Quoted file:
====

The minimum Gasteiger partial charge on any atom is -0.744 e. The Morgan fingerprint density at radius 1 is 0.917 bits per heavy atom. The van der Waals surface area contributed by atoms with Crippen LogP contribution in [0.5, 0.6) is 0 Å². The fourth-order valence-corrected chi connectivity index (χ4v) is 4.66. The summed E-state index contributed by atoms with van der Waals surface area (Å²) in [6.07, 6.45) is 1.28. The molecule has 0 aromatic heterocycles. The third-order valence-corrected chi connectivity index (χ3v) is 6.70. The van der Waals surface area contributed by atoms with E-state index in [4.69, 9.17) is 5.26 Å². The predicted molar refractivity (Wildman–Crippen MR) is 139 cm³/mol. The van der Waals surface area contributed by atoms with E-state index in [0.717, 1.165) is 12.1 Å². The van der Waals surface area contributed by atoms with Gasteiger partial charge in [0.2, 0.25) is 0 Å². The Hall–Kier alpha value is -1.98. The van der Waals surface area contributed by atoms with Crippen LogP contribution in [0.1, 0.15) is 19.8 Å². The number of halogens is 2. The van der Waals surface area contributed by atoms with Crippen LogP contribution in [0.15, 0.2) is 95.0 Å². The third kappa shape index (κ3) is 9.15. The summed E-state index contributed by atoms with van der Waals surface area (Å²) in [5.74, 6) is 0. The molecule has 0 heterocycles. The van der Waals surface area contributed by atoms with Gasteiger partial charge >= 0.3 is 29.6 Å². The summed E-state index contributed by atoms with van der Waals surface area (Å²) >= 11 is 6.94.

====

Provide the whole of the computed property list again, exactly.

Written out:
The minimum Gasteiger partial charge on any atom is -0.744 e. The Morgan fingerprint density at radius 1 is 0.917 bits per heavy atom. The van der Waals surface area contributed by atoms with Crippen LogP contribution in [0.5, 0.6) is 0 Å². The fourth-order valence-corrected chi connectivity index (χ4v) is 4.66. The summed E-state index contributed by atoms with van der Waals surface area (Å²) in [6.07, 6.45) is 1.28. The molecule has 0 aromatic heterocycles. The third-order valence-corrected chi connectivity index (χ3v) is 6.70. The van der Waals surface area contributed by atoms with E-state index in [4.69, 9.17) is 5.26 Å². The predicted molar refractivity (Wildman–Crippen MR) is 139 cm³/mol. The van der Waals surface area contributed by atoms with E-state index in [0.717, 1.165) is 12.1 Å². The van der Waals surface area contributed by atoms with Gasteiger partial charge in [0.2, 0.25) is 0 Å². The Hall–Kier alpha value is -1.98. The van der Waals surface area contributed by atoms with Crippen LogP contribution in [0.1, 0.15) is 19.8 Å². The number of halogens is 2. The van der Waals surface area contributed by atoms with Crippen LogP contribution in [0.15, 0.2) is 95.0 Å². The third kappa shape index (κ3) is 9.15. The summed E-state index contributed by atoms with van der Waals surface area (Å²) in [5.74, 6) is 0. The molecule has 0 heterocycles. The van der Waals surface area contributed by atoms with Gasteiger partial charge >= 0.3 is 29.6 Å². The summed E-state index contributed by atoms with van der Waals surface area (Å²) >= 11 is 6.94.